“Bite-Size Bits of Local, National, and Global History”
“Bite-Size Bits of Local, National, and Global History”
Enon in Chesterfield County, Virginia — The American South (Mid-Atlantic)

Confederate Leaders

The Bermuda Hundred Campaign

Confederate Leaders Marker image. Click for full size.
By Bernard Fisher, May 24, 2014
1. Confederate Leaders Marker
Inscription.  When the Bermuda Hundred Campaign began, Confederate forces south of the James River were widely scattered across southern Virginia and eastern North Carolina. Confederate eyes were focused on events to the north where the Battle of the Wilderness was unfolding. When the Army of the James landed at Bermuda Hundred on May 5, 1864, there were scarcely 6,000 troops defending Richmond and Petersburg. While Robert E. Lee and the Army of Northern Virginia battled Grant and the Army of the Potomac in the Wilderness, Confederate generals Pierre Gustave Toutant Beauregard and George Pickett scrambled to find troops to place in Butler‘s path.

Gen. Pierre Gustave Toutant Beauregard
A native of Louisiana, Beauregard graduated from West Point in 1838. He was trained as an engineer and served ably in the Mexican-American War. He successfully commanded Confederate forces at Fort Sumter and First Manassas and assumed command at Shiloh following the death of Gen. Albert Sidney Johnston. Ill health forced his retirement from the field in late 1862 and his duties were largely administrative until called upon to counter Butler’s threat at
The Bermuda Hundred Campaign Begins Marker image. Click for full size.
By Bernard Fisher
2. The Bermuda Hundred Campaign Begins Marker
Bermuda Hundred in 1864. He was known for being somewhat theatrical and fond of elaborate strategic plans that ran counter to how Confederate President Jefferson Davis wanted to conduct the war. He and Davis developed a strong dislike for each other.

Maj. Gen. George Pickett
George Pickett was born in Virginia in 1825. A popular and mischievous student, he graduated last in his class at West Point in 1846. He overcame his low class standing with conspicuous service in the Mexican War and in the western territories. He had a good reputation as a combat leader and was known for his immaculate appearance and flashy style. Pickett‘s division was shattered in the charge that bore his name at Gettysburg. In 1864 he was placed in command of the Department of Virginia and North Carolina. He later served as a division commander under Beauregard. In the early days of the Bermuda Hundred Campaign the defense of Richmond and Petersburg were his responsibility.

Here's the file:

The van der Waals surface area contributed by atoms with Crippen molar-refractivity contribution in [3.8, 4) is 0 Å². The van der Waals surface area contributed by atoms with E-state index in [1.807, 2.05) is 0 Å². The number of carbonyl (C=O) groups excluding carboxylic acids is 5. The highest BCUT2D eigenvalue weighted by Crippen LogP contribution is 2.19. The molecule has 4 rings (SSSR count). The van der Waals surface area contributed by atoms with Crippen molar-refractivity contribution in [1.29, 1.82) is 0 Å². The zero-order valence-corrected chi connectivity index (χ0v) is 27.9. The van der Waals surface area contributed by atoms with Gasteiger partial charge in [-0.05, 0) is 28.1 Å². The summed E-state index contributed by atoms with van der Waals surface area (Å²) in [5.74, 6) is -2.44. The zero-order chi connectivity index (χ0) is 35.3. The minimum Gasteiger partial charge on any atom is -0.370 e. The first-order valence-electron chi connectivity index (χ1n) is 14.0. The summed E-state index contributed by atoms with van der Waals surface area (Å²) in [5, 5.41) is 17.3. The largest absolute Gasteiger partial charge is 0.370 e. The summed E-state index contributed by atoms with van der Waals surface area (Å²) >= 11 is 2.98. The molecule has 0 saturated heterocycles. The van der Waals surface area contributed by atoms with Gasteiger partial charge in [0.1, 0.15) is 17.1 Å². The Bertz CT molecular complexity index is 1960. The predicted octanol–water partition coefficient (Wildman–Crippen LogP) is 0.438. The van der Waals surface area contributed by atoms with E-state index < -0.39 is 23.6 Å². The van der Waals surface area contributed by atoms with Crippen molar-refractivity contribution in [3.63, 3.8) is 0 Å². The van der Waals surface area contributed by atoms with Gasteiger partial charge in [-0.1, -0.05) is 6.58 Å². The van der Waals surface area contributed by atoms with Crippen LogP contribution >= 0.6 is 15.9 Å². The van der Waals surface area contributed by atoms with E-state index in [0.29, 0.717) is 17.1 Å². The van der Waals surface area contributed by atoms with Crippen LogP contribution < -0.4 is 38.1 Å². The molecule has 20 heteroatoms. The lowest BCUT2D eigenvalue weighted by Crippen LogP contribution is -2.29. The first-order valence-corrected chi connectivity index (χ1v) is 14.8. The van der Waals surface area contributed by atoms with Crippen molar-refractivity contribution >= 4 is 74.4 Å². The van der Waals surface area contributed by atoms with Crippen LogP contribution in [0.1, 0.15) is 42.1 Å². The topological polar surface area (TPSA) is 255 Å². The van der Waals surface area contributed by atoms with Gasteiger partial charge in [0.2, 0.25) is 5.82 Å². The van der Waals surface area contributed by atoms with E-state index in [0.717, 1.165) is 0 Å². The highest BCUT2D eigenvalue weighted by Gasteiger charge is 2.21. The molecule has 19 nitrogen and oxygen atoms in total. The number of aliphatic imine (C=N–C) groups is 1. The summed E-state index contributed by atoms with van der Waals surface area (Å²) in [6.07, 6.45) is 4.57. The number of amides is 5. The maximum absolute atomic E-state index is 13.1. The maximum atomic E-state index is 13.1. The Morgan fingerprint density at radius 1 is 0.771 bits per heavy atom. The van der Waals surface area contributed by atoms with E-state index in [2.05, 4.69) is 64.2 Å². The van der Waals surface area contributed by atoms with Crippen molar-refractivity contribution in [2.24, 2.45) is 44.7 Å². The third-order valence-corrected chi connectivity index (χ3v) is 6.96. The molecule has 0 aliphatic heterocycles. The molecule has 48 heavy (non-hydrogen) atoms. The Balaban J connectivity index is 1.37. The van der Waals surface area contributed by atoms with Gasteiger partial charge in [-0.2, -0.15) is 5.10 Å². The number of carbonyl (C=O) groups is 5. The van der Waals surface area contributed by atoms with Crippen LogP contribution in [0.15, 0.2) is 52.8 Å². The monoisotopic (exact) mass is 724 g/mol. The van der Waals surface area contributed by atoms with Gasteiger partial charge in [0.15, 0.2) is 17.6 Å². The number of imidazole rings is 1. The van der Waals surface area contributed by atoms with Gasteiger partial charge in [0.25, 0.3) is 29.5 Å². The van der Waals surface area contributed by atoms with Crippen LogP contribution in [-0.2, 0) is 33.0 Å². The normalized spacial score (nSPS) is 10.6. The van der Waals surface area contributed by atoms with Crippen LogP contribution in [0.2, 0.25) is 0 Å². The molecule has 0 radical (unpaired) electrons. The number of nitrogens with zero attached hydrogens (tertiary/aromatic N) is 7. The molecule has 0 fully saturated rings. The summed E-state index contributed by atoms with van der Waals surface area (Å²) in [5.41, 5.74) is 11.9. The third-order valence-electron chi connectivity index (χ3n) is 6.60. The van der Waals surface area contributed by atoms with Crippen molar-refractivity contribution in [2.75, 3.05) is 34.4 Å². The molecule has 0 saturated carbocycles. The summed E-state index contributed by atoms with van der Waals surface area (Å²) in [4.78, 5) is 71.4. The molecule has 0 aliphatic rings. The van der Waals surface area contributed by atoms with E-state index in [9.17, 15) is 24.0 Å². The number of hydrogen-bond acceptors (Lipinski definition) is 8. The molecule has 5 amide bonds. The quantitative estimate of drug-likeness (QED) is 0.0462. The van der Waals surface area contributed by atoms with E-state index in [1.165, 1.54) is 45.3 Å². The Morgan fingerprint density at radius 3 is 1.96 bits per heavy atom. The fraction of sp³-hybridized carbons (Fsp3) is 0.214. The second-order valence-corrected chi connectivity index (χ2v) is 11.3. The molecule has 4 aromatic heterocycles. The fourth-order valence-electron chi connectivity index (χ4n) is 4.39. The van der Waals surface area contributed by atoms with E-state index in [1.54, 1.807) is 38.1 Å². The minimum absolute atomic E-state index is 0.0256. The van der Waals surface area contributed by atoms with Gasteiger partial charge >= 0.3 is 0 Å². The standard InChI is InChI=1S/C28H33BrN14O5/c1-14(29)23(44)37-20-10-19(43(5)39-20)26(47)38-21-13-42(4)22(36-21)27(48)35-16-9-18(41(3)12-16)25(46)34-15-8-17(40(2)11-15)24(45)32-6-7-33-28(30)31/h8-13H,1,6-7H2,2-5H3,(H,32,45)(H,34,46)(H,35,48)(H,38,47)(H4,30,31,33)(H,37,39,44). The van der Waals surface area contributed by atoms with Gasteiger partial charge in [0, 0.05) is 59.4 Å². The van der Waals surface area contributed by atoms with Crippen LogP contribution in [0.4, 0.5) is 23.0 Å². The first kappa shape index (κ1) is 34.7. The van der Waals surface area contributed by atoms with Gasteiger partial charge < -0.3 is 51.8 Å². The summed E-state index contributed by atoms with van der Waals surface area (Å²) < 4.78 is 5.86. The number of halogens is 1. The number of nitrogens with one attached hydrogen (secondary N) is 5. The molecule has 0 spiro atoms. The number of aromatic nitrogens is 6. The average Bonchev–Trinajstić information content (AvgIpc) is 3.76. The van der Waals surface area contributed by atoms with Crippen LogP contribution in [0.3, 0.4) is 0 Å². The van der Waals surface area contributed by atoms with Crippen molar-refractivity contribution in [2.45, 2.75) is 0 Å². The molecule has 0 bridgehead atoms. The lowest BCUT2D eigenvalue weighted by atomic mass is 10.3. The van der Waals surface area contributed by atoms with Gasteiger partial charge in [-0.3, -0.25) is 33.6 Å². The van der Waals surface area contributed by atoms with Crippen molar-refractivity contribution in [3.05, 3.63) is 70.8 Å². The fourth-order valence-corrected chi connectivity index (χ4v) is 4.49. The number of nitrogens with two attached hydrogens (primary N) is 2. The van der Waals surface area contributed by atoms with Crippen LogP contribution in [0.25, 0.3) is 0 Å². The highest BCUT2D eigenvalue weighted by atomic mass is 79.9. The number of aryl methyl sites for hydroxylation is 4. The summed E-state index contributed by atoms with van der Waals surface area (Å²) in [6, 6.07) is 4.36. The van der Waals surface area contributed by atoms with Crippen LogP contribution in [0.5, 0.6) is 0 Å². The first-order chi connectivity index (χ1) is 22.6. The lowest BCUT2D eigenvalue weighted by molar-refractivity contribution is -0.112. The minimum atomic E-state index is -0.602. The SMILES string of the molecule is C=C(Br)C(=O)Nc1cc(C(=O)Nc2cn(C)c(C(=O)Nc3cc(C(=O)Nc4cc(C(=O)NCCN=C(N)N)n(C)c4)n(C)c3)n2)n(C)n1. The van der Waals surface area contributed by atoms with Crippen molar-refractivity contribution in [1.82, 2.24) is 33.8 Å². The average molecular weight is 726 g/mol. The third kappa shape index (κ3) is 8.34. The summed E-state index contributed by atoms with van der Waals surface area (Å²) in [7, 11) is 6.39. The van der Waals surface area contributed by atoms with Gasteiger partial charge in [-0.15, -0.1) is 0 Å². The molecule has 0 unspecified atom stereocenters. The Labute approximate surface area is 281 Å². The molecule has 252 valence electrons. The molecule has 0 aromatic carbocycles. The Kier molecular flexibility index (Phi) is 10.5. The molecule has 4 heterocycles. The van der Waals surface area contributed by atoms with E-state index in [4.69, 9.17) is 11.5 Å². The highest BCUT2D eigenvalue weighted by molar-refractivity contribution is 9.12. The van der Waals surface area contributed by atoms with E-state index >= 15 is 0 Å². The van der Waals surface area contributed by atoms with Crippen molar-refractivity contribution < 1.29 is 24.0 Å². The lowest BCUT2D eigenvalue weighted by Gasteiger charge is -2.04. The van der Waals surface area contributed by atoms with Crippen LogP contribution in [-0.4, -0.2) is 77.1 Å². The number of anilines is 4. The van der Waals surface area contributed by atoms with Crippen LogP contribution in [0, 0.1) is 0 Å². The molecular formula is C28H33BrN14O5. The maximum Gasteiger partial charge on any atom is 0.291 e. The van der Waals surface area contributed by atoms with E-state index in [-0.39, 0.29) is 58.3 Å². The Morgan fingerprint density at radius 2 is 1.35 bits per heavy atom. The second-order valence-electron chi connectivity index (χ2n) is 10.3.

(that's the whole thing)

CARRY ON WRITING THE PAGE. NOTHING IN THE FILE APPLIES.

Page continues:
Robert E. Lee Commander of the Army of Northern Virginia (Library of Congress)
This sign was sponsored by Bryan Hagen, Charlottesville, VA
Erected 2014 by Chesterfield County and the Blue & Gray Education Society.
Location. 37° 19.311′ N, 77° 
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21.328′ W. Marker is in Enon, Virginia, in Chesterfield County. Marker can be reached from Enon Church Road (Virginia Route 746) west of Bermuda Orchard Lane, on the left when traveling west. Located in Point of Rocks Park. Touch for map. Marker is at or near this postal address: 201 Enon Church Road, Chester VA 23836, United States of America. Touch for directions.
Other nearby markers. At least 8 other markers are within walking distance of this marker. The Bermuda Hundred Campaign-Federal Leaders (here, next to this marker); The Bermuda Hundred Campaign Begins (here, next to this marker); Welcome to R. Garland Dodd Park at Point of Rocks (a few steps from this marker); Point of Rocks (a few steps from this marker); Opening Actions of the Bermuda Hundred Campaign (approx. 0.2 miles away); Actions in the East 1861-1863 (approx. 0.2 miles away); Federal War Plans for 1864 (approx. 0.2 miles away); Grant's Virginia Campaigns (approx. 0.2 miles away). Touch for a list and map of all markers in Enon.
Categories. War, US Civil

More. Search the internet for Confederate Leaders.
Credits. This page was last revised on June 16, 2016. This page originally submitted on May 25, 2014, by Bernard Fisher of Mechanicsville, Virginia. This page has been viewed 411 times since then and 18 times this year. Photos:   1, 2. submitted on May 25, 2014, by Bernard Fisher of Mechanicsville, Virginia.
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